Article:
It's not necessary for a definition to have usage examples or guidance. But it might help the case. Think about dictionaries - do they often, usually or seldom include examples of usage or guidance notes? (I think the answer would, of course, vary with the dictionary used.) This question would seem to be more relevant if the definition is complex or is difficult to accept.

What might symptoms of non agreement between definition and usage look like?
  • Dislike of the definition (fit for purpose? relevance?)
  • Aversion or uneasiness with the definition (understanding, clarity?)
  • Misuse of the definition (understanding, clarity?)
  • Non-use (relevance, clarity, understanding?)
To me there are a number of consequences if such a contradiction crops up between usage and definition.
  • The definition is not clear or complete.
  • The usage of the definition is not clear or illustrated.
  • The definition is misunderstood.
  • The definition is communicated in a way that doesn't align with the definition.
  • There is resistance to the definition and/or usage - emotional response.
  • There is resistance to the definition and/or usage - different paradigm.
  • There is resistance to the definition and/or usage - different dictionary references.
  • There is resistance to the definition and/or usage - frames of reference.
  • There is resistance to the definition and/or usage - little value add visible.
  • A combination of the above or even something else.
So, good definitions are generally robust. Unfortunately in the world of software testing many definitions would fail a lot of these tests above. Go look in the ISTQB Standard Glossary of Terms used in Software Testing and try it. Do you find any terms that "don't add value"? 

Ok, so if I wanted play the school ground bully and pick on the weak I'd start with the ISTQB glossary, but I have higher intellectual ambitions, so...

I've been thinking about checking recently, let's try there.

I would say I have had a certain uneasiness with the definition - for reasons I don't think I've always been able to articulate. This could boil down to my understanding or the clarity of the definition or something else.

It could be that this feeling is also reflected elsewhere - as recently appeared on the software testing club. The reasons others may give for their "Icky feeling" may be unconnected from my observations, but it would be interesting for them to give their reasons.

Ok, so let's take the checking definition from RST:
Checking is the process of making evaluations by applying algorithmic decision rules to specific observations of a product.
  • “evaluations” as a noun refers to the product of the evaluation, which in the context of checking is going to be an artifact of some kind; a string of bits.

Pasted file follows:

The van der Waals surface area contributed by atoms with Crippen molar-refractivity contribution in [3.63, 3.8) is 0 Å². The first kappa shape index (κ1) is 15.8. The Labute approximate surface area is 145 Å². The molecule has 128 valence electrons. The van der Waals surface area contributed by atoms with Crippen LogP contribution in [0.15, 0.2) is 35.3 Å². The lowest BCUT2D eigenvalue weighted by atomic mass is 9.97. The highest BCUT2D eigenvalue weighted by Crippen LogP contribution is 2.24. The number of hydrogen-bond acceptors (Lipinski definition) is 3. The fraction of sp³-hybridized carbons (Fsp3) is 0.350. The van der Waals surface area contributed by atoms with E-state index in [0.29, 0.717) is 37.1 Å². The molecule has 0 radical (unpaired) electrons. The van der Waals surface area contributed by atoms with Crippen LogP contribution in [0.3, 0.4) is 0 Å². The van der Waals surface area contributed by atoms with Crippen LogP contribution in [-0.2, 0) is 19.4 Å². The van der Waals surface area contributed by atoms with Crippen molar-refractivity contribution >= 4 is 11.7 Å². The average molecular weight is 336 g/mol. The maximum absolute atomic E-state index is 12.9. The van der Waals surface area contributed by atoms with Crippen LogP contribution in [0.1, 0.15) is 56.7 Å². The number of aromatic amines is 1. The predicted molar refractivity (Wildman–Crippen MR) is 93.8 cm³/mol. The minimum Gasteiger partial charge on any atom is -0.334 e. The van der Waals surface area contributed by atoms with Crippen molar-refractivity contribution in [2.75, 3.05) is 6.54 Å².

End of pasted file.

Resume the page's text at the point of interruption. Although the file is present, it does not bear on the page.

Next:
• “algorithmic” means that it can be expressed explicitly in a way that a tool could perform.
  • “specific observations” means that the observation process results in a string of bits (otherwise, the algorithmic decision rules could not operate on them).
 Now let's apply it to a stochastic process - eg speech recognition.

According to the definition I can make specific observations (samples of audio) and apply an algorithm to them (for example a speech recognition algorithm). The interesting thing here is that the result is non deterministic (due to speech/accent/pronunciation variation - making the test data design problem difficult) and is going to need some engagement - both for input threshold parameters and analysis of the output. I might get a boolean output (match/no match) or I might get a range (78% match) - and that is a function of the input parameters and the specific observations I ran the algorithm with.

Now the actual algorithm that is making the comparisons is the "checking" part of the process. But this becomes a very small part of the whole - because I need to put effort (more effort and time than the algorithm takes) beforehand and afterwards.

To make this example fit into the current definition I'd have to have all possible samples for certain speech snippets (infinite) or I'd have to define the sample population (this is the test design part of the process - by implication this is part of "testing"). (I won't get into the problematics of the sampling mechanism I use.) So, I'm narrowing the checking part of the whole even more.

So, the question becomes (for me) - should I only use checks where I am certain of the wanted outcome - i.e. a binary answer (which might be "yes/no", "pass/fail", "above 78% threshold/not above 78% threshold"). And here's the problem - I'm quite happy to use scripts as change checkers - or early/leading indicators - they are a mechanism to draw my attention to a result and then ask a question, "should I investigate more or what does this result tell me?". As soon as I am paying attention to the result or thinking about it I am not checking anymore - that's testing.

In this example, checking becomes a very small part of the whole - compared with all the other parts of requirement and test analysis, test design, test set-up and result analysis that make up testing. Then I wonder what value it really adds.